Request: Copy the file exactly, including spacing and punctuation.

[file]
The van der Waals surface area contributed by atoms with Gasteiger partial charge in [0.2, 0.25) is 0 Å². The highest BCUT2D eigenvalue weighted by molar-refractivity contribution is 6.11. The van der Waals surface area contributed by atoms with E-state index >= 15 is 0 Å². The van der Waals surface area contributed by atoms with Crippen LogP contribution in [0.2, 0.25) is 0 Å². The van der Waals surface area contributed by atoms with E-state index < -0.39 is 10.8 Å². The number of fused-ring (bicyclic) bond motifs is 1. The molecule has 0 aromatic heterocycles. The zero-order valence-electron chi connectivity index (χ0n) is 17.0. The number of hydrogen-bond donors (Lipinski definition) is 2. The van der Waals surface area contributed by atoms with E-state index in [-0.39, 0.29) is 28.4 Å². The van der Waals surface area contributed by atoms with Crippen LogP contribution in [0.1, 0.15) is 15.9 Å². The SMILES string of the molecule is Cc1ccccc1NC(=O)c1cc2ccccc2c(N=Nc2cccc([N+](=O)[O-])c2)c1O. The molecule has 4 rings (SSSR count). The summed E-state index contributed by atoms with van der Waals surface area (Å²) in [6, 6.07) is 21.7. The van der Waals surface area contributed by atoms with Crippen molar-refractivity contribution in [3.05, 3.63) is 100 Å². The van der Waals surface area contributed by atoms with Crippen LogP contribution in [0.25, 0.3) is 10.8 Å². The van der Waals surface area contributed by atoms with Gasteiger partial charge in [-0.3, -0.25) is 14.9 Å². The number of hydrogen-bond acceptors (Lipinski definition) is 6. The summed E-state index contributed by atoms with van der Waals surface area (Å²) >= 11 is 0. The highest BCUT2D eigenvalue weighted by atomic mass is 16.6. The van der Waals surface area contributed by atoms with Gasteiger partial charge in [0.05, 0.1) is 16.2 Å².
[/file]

The van der Waals surface area contributed by atoms with Gasteiger partial charge in [0.2, 0.25) is 0 Å². The highest BCUT2D eigenvalue weighted by molar-refractivity contribution is 6.11. The van der Waals surface area contributed by atoms with E-state index >= 15 is 0 Å². The van der Waals surface area contributed by atoms with Crippen LogP contribution in [0.2, 0.25) is 0 Å². The van der Waals surface area contributed by atoms with E-state index < -0.39 is 10.8 Å². The number of fused-ring (bicyclic) bond motifs is 1. The molecule has 0 aromatic heterocycles. The zero-order valence-electron chi connectivity index (χ0n) is 17.0. The number of hydrogen-bond donors (Lipinski definition) is 2. The van der Waals surface area contributed by atoms with E-state index in [-0.39, 0.29) is 28.4 Å². The van der Waals surface area contributed by atoms with Crippen LogP contribution in [0.1, 0.15) is 15.9 Å². The SMILES string of the molecule is Cc1ccccc1NC(=O)c1cc2ccccc2c(N=Nc2cccc([N+](=O)[O-])c2)c1O. The molecule has 4 rings (SSSR count). The summed E-state index contributed by atoms with van der Waals surface area (Å²) in [6, 6.07) is 21.7. The van der Waals surface area contributed by atoms with Crippen molar-refractivity contribution in [3.05, 3.63) is 100 Å². The van der Waals surface area contributed by atoms with Crippen LogP contribution in [0.25, 0.3) is 10.8 Å². The van der Waals surface area contributed by atoms with Gasteiger partial charge in [-0.3, -0.25) is 14.9 Å². The number of hydrogen-bond acceptors (Lipinski definition) is 6. The summed E-state index contributed by atoms with van der Waals surface area (Å²) >= 11 is 0. The highest BCUT2D eigenvalue weighted by atomic mass is 16.6. The van der Waals surface area contributed by atoms with Gasteiger partial charge in [0.05, 0.1) is 16.2 Å².